The five members of a Lanc crew forward of the main-spar were not as intimately linked as the two gunners. It was not a formal pact but the pilot and flight engineer often worked as a team during an operational flight. During start-up and on the take-off roll the flight engineer would operate remote switches and prevent throttle slippage. This was part of normal operational procedures for safety and comfort. However, during combat manoeuvers, especially in an aircraft with damaged controls, out of necessity the flight engineer had to contribute his strength to assist the pilot in maintaining control to return to base or enable the crew to safely abandon the aircraft. There are many eye witness accounts of surviving crew mates describing the last vision of their Skipper and flight engineer struggling with the control column, enveloped in flames, to provide them precious seconds to dive through the nose escape hatch. Most often it would be the last time they were seen alive. Two 625 Squadron losses exemplify this heroic behaviour, by the pilot and flight engineer of LM513, 1st Lt. Max Dowden and P/O Frank Moody, and the pilot of LL956, F/O Lloyd Hannah.

I am forever grateful to P/O Ralph Viril Manning for his combat moxie, courage and foresight in saving a ‘torp’ for a rainy day. It proved to be the one that changed the course of the war and provided the ultimate ‘ammunition’ to defend the term “colonial discrimination” and support my pet peeve in Decoration Suggestions for appropriate archive reports. These criteria could be applied to all Bomber Command squadrons, not just the aircrew of 625 Squadron. These criteria will be applied to all future Aircrew Remembered archive report submissions and if time permits to those already on the website: http://aircrewremembered.com/

It was enlightening to be introduced to the markedly different combat environment of Coastal Command and Fleet Air Arm crews compared to that faced by those of Bomber Command. The former operating mostly in daylight, low level over water, with their squadron mates witness to their demise. The fine line between being above the water and in it was a delicate razor blade ride and the transition from one to the other instantaneous and often final.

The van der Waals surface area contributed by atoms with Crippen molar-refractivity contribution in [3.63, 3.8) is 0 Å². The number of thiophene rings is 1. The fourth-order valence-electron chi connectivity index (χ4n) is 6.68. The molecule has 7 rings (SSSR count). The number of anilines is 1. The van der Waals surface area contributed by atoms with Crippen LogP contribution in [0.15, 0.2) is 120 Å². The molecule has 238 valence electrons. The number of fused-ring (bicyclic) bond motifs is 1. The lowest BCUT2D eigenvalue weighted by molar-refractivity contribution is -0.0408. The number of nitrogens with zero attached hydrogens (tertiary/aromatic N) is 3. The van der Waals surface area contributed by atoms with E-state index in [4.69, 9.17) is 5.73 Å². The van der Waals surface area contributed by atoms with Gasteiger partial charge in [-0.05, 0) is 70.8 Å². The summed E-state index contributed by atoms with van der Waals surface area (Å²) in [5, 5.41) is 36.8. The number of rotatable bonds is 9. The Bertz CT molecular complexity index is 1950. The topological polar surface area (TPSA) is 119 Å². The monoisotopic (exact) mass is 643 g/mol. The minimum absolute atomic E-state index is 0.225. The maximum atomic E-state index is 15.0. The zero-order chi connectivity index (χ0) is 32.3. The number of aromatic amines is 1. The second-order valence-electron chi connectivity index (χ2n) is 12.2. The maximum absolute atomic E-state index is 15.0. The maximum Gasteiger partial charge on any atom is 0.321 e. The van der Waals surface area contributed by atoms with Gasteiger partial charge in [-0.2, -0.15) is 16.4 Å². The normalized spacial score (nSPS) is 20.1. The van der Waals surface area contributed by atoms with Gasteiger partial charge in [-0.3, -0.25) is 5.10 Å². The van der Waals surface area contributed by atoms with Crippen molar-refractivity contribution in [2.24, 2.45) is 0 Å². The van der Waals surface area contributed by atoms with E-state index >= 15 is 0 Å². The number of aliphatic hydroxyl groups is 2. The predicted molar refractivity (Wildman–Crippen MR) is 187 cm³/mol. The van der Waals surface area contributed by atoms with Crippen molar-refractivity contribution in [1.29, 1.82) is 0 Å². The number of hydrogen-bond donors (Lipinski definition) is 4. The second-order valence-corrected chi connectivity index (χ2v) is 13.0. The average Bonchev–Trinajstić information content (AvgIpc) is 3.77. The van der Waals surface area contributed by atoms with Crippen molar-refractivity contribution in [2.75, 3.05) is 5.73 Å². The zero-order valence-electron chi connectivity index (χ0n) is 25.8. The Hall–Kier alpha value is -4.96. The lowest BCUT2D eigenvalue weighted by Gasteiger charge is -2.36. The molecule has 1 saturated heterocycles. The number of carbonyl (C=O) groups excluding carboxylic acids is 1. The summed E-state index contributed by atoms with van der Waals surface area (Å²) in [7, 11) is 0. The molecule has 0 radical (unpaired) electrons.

The latter operating mostly in the cloak of night. The transition from life to death could take several minutes and witnessed anonymously by squadron mates as a brilliant flash in the sky or the through clouds on ground. The grim reality of what they had witnessed was evidenced by the empty seats in the mess or billets in their Nissen hut.

Ken Tout, author of Tanks, Advance!Normandy to the Netherlands, 1944, puts it all into perspective:

'…Sometimes it is worse to know. God ordained for each man an hour in which to die but softened the blow by keeping that hour an eternal secret. Here they tell us the hour and the place when the 88mm tools of destruction will be turned upon us. Whilst we are on a compass bearing in the trackless dark. Perhaps it was better, like Wellington’s or Haig’s men, not to know, simply to march to the sound of bugle or drum . . .'

As my very close friend often reminds me, that ours is the first generation that has not had to go to war. Lest we forget those that made the ultimate sacrifice to ensure our peace and security. JEA.


Submission by:

Dr. Chris Finch, Jack Albrecht and Nic Lewis,


Co-Authors:

John Naylor.

Maureen Hicks: With regard to British Servicemen receiving more medals and recognition than Commonwealth servicemen, this is a very ‘British Establishment’ thing which causes a lot of anger in UK. Even to this day, the wrong people get medals, awards and honours on the backs of the ‘plebs’ and ‘minions’ who actually did all the work. The ‘British Establishment’ award the ‘top brass and big hats’ brigade whenever possible.

Pete Pearson

Reg Price: Re. Your comment about 'Colonial Discrimination' - while this must have happened during the war, I have only one first hand example - our crew.

In our crew it was reverse discrimination. Although we were all NCOs on our first few OPS, only 3 of us were commissioned - the two RAAF and I (RCAF). The 4 RAF crew remained NCOs with no medals, while I and one Australian were awarded decorations.

(Author’s Note: Reg has always maintained that his DFC was awarded in recognition of the teamwork of his entire crew and not a solo effort.)

David Langner

Roy Wilcock - Aircrew Remembered



References: Biography of W/C Ralph Viril Manning DFC CD: RCAF Association, Executive Director- Dean Black. Compiled meticulously by Hugh Halliday.

The Ship-Busters: Ralph Barker (1957)

The Dangerous Sky: Tom Coughlin (1968)

GIGANTEN: Ernst Peter (1976)

The Last Torpedo Flyers: Arthur Aldridge, Mark Ryan (2013)

An Expendable Squadron: Roy Conyers Nesbit (2014)

Advance, Tanks! - Normandy to the Netherlands, 1944 (Courtesy of my ex-patient and tank vet Ted Fletcher, ‘brewed up’ on five occasions).

CWGC website,

Photo Credits: P/O Ralph Manning, Lt.-Comdr Esmonde VC, Sb.-Lt. Edgar Lee, W/C Patrick Gibbs, Hearn-Phillip’s Beaufort’s flak damage, Proserpina’s torpedo demise: The Ship-Busters/ Imperial War Museum.

F/O Ralph Manning DFC: The Dangerous Sky.

Lt. Ted Strever, CANT Skyjacking: An Expendable Squadron

Field Marshal Erwin Rommel: Wikipedia.

Me 323 Photos: GIGANTEN, Wikipedia.

F/Lt. ‘Ginger’ Finch: The Finch Family Collection and 217 Squadron website.


RW 23.10. 2019

© 2004-2019 John Albrecht